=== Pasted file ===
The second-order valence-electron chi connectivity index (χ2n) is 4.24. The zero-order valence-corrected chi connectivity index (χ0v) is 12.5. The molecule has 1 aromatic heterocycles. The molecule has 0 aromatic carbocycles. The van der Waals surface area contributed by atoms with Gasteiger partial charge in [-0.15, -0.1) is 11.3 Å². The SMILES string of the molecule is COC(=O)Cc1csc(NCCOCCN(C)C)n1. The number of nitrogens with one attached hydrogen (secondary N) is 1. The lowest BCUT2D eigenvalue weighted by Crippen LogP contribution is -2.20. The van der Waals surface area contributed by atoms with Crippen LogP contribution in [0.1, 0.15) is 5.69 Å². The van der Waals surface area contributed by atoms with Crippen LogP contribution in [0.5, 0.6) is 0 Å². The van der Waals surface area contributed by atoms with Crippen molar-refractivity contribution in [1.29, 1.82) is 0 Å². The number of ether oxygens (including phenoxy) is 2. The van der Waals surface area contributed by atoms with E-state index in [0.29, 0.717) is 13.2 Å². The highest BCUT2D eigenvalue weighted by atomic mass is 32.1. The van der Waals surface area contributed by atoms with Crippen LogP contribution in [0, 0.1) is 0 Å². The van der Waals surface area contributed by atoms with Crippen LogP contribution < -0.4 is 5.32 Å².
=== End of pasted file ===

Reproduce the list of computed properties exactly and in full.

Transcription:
The second-order valence-electron chi connectivity index (χ2n) is 4.24. The zero-order valence-corrected chi connectivity index (χ0v) is 12.5. The molecule has 1 aromatic heterocycles. The molecule has 0 aromatic carbocycles. The van der Waals surface area contributed by atoms with Gasteiger partial charge in [-0.15, -0.1) is 11.3 Å². The SMILES string of the molecule is COC(=O)Cc1csc(NCCOCCN(C)C)n1. The number of nitrogens with one attached hydrogen (secondary N) is 1. The lowest BCUT2D eigenvalue weighted by Crippen LogP contribution is -2.20. The van der Waals surface area contributed by atoms with Crippen LogP contribution in [0.1, 0.15) is 5.69 Å². The van der Waals surface area contributed by atoms with Crippen LogP contribution in [0.5, 0.6) is 0 Å². The van der Waals surface area contributed by atoms with Crippen molar-refractivity contribution in [1.29, 1.82) is 0 Å². The number of ether oxygens (including phenoxy) is 2. The van der Waals surface area contributed by atoms with E-state index in [0.29, 0.717) is 13.2 Å². The highest BCUT2D eigenvalue weighted by atomic mass is 32.1. The van der Waals surface area contributed by atoms with Crippen LogP contribution in [0, 0.1) is 0 Å². The van der Waals surface area contributed by atoms with Crippen LogP contribution < -0.4 is 5.32 Å².